Glenn Charles


Photographer/Videographer specializing in Life Style, Travel, and Aerial Imagery.  FAA 107 Certified for sUAS flight operations throughout the US.  Fully insured.  Videography work is limited to Aerial productions.

Based in Maine (May-December) and SWFL (Jan - April). Available for travel year round.

Porcelain Rocket Bags

A big thanks once again to Scott Felter for his support.  His Porcelain Rocket bags are simply mind blowingly awesome!!  I have used them non stop and had 0 failures or issues.  Scott recently built me new custom frame bag for the alaska trip with the double zip side panel.  This allows me to more easily get larger items in the bag such as stoves, fuel bottles, or even insulation layers.  Scott's attention to detail is evident in all of his bags and can be seen by the many happy customers going into extreme environments with his kit. 

For this trip I will only be using a Frame Bag, a Handlebar bag, and a Top Tube ditty bag.  On the back I will forgo my Booster Rocket pack and instead go with a rear rack and two Ortlieb panniers.  Aesthetically this runs against my grain, but the extreme conditions, remote nature of Alaska, and the scarcity of resupply points demand more storage than a typical bikepacking setup.


This image shows nicely the advantage of the Panel Loader.  With this style bag, you have 2-3 options for how the bag is opened.  The top, horizontal zipper is a 2 way zipper that can be opened from either the left or the right side.  The vertical zipper goes from top to bottom.  If you open both zippers, the panel opens wide for the insertion of bulky objects.  This allows the following combinations:

  1. Zip the top from left to right and access the panel from the top
  2. Zip the top from right to left and access the panel from the top
  3. Zip the side from top to bottom and access the panel from the vertical
  4. Zip left to right, top to bottom, and the panel opens out

No more fighting to squeeze something through the zipper.  The beauty is in the details, so notice how Scott has added a flap in the corner to protect the two zippers from water immersion. 

Thanks Scott, the bag rocks!!

Patagonia Capilene 4

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Ok, I am almost done talking about gear, at least for the most part, because once I hit the road/trail in Alaska, it will be a different story... However, with that said, I have found what may be one of the finest base layers ever!! The Patagonia Cap 4 hoody, which I had read about over on Backpacking Light, is simply spectacular. It is comfortable, breathes amazingly well, has the full zip of the famous R1 and lastly, it just wicks the moisture away.

Two different rides, yesterday and today, and I am very impressed. Today I just wore it under my Pat Houdini and was very comfortable. I have been such a wool fan that it feels like I am cheating on a GF, but I am really excited about this piece. For AK I will use it as a mid layer over top of the Bryjne wool fishnet top. This combined with my soft shell should take me down to 0F when riding.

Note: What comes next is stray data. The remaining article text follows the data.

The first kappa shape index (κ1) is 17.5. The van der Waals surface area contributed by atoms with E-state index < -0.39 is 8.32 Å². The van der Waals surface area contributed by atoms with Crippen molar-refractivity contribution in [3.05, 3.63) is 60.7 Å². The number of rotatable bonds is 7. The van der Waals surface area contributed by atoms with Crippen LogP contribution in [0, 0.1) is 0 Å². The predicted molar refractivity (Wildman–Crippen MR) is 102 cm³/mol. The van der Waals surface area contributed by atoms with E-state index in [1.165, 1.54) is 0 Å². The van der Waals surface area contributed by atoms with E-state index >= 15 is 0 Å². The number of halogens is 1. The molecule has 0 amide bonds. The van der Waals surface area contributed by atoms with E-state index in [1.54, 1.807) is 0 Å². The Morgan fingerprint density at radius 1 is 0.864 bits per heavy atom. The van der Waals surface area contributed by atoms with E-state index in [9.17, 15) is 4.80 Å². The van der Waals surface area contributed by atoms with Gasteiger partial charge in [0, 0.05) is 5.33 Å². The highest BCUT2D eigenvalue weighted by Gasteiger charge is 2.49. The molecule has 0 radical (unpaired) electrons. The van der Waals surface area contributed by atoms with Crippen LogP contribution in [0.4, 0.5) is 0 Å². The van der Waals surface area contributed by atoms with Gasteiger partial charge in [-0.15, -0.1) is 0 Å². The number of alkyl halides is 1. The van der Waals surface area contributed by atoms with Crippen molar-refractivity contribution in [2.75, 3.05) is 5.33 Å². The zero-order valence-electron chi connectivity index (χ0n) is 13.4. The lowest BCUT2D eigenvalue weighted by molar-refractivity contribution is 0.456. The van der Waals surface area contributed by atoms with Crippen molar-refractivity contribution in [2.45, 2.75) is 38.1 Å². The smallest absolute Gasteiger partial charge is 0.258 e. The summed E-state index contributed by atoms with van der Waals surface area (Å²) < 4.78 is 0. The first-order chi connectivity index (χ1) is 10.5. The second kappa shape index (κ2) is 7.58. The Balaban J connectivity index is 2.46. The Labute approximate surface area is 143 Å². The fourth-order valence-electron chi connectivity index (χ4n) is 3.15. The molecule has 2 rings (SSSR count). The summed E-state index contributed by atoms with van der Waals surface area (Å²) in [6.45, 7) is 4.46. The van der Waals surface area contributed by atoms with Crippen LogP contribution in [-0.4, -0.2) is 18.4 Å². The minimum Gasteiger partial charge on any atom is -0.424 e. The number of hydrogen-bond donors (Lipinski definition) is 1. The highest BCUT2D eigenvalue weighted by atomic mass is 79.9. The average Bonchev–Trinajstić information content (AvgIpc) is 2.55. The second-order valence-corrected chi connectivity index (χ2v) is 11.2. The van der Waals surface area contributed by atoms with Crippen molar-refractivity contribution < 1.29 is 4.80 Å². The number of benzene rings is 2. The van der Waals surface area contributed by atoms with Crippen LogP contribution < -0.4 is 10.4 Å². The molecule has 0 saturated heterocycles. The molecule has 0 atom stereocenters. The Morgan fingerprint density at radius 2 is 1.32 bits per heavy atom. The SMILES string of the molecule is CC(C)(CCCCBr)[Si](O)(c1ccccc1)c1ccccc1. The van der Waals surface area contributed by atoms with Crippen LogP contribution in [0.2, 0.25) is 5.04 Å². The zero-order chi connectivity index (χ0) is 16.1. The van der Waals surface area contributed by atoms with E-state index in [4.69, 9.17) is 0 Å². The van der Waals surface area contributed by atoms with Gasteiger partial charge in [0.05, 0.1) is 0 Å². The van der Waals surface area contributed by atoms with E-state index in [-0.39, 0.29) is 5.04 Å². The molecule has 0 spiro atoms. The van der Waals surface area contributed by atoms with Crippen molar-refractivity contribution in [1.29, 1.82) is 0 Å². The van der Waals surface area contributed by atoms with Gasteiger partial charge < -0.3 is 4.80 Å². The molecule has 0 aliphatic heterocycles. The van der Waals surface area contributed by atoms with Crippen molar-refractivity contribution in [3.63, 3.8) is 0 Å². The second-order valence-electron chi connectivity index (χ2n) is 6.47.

Updated Lake MXZ 303 Winter Shoes


It looks like Lake is not resting with what has been a big success for them but is instead continuing to evolve their winter cycling boot with the new MXZ 303 model.  This looks interesting, I just hope that it is built on a wider last than before.

A couple of things I noted in the press release is the addition of insulation in the Toe Box area and a new foot bed liner to help insulate your foot from the cold that seeps through your metal cleat.  The boots still have the same style lacing which I must say I actually liked when in the deep cold.  It was easy to operate and never did fail.  However, if you are going into the wilds away from support, then this is simply one other thing to break.

The Lake's are notoriously narrow, which is so detrimental to keeping your feet warm in the winter. I am still banking on the 45Nrth Wolvhammers as my first option, but these are intriguing because of the price differential.  The Wolvhammers are more than $100 more expensive and since I am going to mod my boots with a special deep winter overboot, this may be a better route.  

Buy a couple of sizes larger and order the wide version. has them on pre-order now.

Winter Bikepacking Kit

Here is the first pass at my clothing & camp setup for the upcoming winter Bikepacking expedition in Alaska.  This kit is a derivation of the setup I used last year in the Gaspe/Chic Choc mountains.  The main difference is that I will be going into colder and more extreme situations which will cause me to carry a bit more food, clothing, and fuel.

The following is a textual layout that will be updated with the appropriate weights once I re-weigh everything.  Some of the numbers are holdovers from last year and should be correct.  I will also map out visually where everything fits on the bike and how it is all packed once the setup is complete.